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Re: [OT] OpenSource Documentation Fund
- Subject: Re: [OT] OpenSource Documentation Fund
- From: John <>
- Date: Sat, 27 May 2000 09:20:16 -0700
- Resent-Date: Sat, 27 May 2000 12:22:20 -0400 (EDT)
- Resent-Message-ID: <xwpxyD.A.XpB.zY_L5@murphy>
At 12:46 AM 5/27/00 -0700, you wrote:
>On Fri, May 26, 2000 at 08:23:31AM -0700, Poet/Joshua Drake wrote:
>>For Immediate Release:
>>OpenDocs Publishing announces: The Open Source Documentation Fund.
>The problem here is that someone else can publish LDP docs, not pay
>authors anything, and then undersell whoever does pay them. As
>electronic media (distribution via the Internet and CDs) becomes
>predominant, this publishing scheme loses it's significance. It also
>saves paper and trees.
I am a small publisher. I have considered publishing books on some aspect
or another of Linux, in particular some of the LDP documents. So far I have
done nothing because I really don't know what would be good to do. I have
no problem with paying the authors and the LDP a share of the profits, if I
found a project that I think would be worthwhile doing.
I do think there is a market for a paper copy of certain documents. I took
my old computer (which used to run NT), put a new, cheap, hard drive in it
and installed Corel Linux just to see what all the Linux hoopla was about.
I found the documentation that came with it pretty useless. Were it not for
newsgroups and friends helping me out, I would never have gotten the
network or the modem working. At that, I bought the Idiot's Guide, but it
didn't help a lot either.
There seem to be a ton of Linux books at the bookstores, but mostly dealing
with things that I either had no interest in (e.g., programming) or were
about specific distributions that didn't match anything I was finding on my
One thing that seems to be completely lacking, both in the LDP and
currently published books, is a troubleshooting guide. For example, what if
someone went through the newsgroups and compiled the most commonly asked
questions ("The ppp daemon died unexpectedly -- what does that mean?") --
and then did a step-by-step checklist for the user to go through. I sure
wish I had been able to get my hands on something like that. Would have
saved me a lot of frustration and a lot of my friends' time and effort.
The problem I found was that I would post a question in a newsgroup and
people would respond by posting an URL to a document in the LDP. I would
dutifully go to the URL, but the text was incomprehensible to me.
Everything was written in Geekspeak. The authors assumed too much knowledge
on the part of the reader, thus failing to define terms before using them.
Anyway, enough ranting by someone who doesn't know much about what he is
talking about. I just wanted to say that, if there is something that could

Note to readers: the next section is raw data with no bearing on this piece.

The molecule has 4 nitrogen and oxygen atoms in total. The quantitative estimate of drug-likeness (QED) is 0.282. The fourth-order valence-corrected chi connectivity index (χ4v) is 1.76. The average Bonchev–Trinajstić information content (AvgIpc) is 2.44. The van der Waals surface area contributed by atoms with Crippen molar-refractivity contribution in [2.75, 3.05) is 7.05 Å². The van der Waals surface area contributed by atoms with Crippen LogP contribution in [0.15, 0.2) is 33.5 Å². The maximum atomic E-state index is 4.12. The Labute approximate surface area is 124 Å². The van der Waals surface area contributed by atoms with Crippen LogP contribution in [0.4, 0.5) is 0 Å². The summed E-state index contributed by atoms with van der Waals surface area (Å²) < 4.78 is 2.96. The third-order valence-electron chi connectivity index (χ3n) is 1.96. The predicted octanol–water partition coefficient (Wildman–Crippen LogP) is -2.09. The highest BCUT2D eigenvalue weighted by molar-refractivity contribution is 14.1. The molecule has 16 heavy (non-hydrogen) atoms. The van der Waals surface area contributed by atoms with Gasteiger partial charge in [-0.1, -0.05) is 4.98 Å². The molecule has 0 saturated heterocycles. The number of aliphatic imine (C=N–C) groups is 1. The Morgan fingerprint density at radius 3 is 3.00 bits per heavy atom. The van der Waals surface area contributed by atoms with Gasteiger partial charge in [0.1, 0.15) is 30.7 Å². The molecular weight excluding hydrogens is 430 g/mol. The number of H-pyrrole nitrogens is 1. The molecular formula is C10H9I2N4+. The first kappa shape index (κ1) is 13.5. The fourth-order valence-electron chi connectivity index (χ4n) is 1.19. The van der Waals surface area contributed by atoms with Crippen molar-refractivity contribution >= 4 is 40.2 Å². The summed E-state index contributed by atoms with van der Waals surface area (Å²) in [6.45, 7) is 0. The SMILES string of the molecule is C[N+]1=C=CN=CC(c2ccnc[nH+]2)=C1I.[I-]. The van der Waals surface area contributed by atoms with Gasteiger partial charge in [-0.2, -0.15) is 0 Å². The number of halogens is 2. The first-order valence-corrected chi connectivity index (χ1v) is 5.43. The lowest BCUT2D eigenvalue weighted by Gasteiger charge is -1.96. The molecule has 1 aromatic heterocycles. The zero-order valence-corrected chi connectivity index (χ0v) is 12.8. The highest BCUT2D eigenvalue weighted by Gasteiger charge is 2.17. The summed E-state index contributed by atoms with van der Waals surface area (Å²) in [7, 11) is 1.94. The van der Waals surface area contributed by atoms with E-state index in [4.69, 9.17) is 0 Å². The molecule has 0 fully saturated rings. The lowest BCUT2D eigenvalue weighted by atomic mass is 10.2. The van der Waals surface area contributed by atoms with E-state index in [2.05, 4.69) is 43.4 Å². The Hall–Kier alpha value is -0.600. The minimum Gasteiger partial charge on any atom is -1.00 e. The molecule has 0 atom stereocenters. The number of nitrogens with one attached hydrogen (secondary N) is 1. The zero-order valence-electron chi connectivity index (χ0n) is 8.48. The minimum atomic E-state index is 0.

be published in short runs, I'm always interested. I'm a small publisher --
I can produce about 50 copies a day max, so a national best-seller is not
of interest to me. My specialty is short runs. My output is high-speed
laser direct from the computer, so I can make instant editorial changes as
the material gets out of date. I can be profitable on runs of 200 copies at
a time, yet my product looks as professional as anything in a bookstore.
Another of my specialties is writing. I cannot possibly qualify to do any
of the documents for the LDP, as I know nothing to speak of about Linux.
But I have a skill that I find is very lacking -- the ability to explain.
Writing is my thing. I have spent half my life as a teacher and textbook
writer. I can translate Geekspeak into English. Perhaps a publishing
project that would use these abilities would be of interest. And, of
course, to me it is a commercial venture, with enough potential profit to
compensate me, the LDP and the authors.
As for others publishing LDP documents for less, I don't see that as a
serious problem. Once you announce that you are going to publish a
document, the rest of the publishing world will hold off. For example, at
one point I was interested in doing a beginner's book on Corel Linux. Then
I read that someone was already doing one that was scheduled to be released
a month or two down the road. I shelved my plans. With two of us there
would not be enough market for either product. I'd rather let him have that
market. I'll find something else to do.
>Thus I think we need other methods of funding. Governments and
>charitable organizations could be one source. Another is to ask for
>donations from users of Linux, especially ones who have gotten it
>free by downloading or using someone else's CD.
Sort of like shareware applications. Maybe this could be at least part of
the solution for LDP funding. Perhaps the LDP should consider developing
multiple sources of revenue, rather than trying to get it all from one source.
OK, I've wasted enough of everyone's time, so I should shut up now I guess.
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